The state flag of Texas is one of the most recognized flags in the United States, and in the world. But the Lone Star flag of Texas today is not the same flag that flew over the Alamo—where 171 years ago today (March 6, 1836), the thirteen-day siege ended in a violent dawn attack.
It was a few years before the design so highly esteemed today was agreed upon by the legislators of the Republic of Texas. The historical records reveal a lot about the new flag, but not the name of the person who created the design.
Texas flags with a single star had long been a favorite symbol. On December 28, 1838, Senator William H. Wharton submitted a bill to the senate with a description for a proposed flag: The national flag of Texas shall consist of a blue perpendicular stripe of the width of one third of the whole length of the flag, with a white star of five points in the centre thereof, and two horizontal striped of equal breadth, the upper stripe white, the lower red. Of the length of two thirds of the whole length of the flag.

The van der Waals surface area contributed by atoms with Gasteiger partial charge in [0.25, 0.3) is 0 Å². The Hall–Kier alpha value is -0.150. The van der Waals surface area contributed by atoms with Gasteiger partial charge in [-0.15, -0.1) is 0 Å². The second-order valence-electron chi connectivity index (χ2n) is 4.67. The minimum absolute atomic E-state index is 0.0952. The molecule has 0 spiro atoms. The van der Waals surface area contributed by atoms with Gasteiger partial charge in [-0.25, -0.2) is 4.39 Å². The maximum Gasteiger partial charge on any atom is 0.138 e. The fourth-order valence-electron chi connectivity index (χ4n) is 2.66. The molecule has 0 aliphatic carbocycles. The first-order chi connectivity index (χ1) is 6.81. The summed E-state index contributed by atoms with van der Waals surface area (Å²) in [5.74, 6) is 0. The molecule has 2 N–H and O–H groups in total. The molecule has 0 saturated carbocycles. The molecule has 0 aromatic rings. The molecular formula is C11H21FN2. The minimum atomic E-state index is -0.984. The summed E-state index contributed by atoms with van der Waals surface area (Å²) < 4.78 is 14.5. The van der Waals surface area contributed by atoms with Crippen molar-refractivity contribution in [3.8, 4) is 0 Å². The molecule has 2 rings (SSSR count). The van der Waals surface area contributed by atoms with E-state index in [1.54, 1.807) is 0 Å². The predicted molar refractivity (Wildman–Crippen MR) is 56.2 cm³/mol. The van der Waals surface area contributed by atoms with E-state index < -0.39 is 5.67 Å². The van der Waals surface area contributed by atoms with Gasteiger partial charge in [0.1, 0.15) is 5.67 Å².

On January 4, 1889 a senate committee paid $10 to Austin artist Peter Krag create a color drawing of the proposed flag, and by January 25th, President Mirabeau B. Lamar signed the bill and the Republic of Texas had a new flag that flies unchanged to this day. Subsequent state legislation in 1933, and 1993 codified specifics about the design measurements and colors used.